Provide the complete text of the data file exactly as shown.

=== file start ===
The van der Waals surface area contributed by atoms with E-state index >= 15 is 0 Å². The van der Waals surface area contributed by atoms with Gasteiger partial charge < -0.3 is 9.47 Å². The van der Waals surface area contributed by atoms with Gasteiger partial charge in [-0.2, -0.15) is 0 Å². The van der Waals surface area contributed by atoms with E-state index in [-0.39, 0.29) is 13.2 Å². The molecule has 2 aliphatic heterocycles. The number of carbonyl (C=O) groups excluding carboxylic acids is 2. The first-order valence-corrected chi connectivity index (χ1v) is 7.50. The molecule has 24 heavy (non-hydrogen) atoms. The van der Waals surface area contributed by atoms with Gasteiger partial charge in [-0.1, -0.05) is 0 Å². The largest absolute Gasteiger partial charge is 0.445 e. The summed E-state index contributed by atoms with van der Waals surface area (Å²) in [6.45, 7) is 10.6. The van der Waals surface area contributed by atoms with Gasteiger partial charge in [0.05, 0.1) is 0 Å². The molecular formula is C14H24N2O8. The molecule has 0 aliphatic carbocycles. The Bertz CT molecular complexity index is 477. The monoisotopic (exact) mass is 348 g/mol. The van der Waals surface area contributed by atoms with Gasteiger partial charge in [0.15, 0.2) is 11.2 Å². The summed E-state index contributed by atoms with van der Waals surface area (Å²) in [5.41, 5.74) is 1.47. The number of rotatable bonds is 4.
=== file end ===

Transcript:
The van der Waals surface area contributed by atoms with E-state index >= 15 is 0 Å². The van der Waals surface area contributed by atoms with Gasteiger partial charge < -0.3 is 9.47 Å². The van der Waals surface area contributed by atoms with Gasteiger partial charge in [-0.2, -0.15) is 0 Å². The van der Waals surface area contributed by atoms with E-state index in [-0.39, 0.29) is 13.2 Å². The molecule has 2 aliphatic heterocycles. The number of carbonyl (C=O) groups excluding carboxylic acids is 2. The first-order valence-corrected chi connectivity index (χ1v) is 7.50. The molecule has 24 heavy (non-hydrogen) atoms. The van der Waals surface area contributed by atoms with Gasteiger partial charge in [-0.1, -0.05) is 0 Å². The largest absolute Gasteiger partial charge is 0.445 e. The summed E-state index contributed by atoms with van der Waals surface area (Å²) in [6.45, 7) is 10.6. The van der Waals surface area contributed by atoms with Gasteiger partial charge in [0.05, 0.1) is 0 Å². The molecular formula is C14H24N2O8. The molecule has 0 aliphatic carbocycles. The Bertz CT molecular complexity index is 477. The monoisotopic (exact) mass is 348 g/mol. The van der Waals surface area contributed by atoms with Gasteiger partial charge in [0.15, 0.2) is 11.2 Å². The summed E-state index contributed by atoms with van der Waals surface area (Å²) in [5.41, 5.74) is 1.47. The number of rotatable bonds is 4.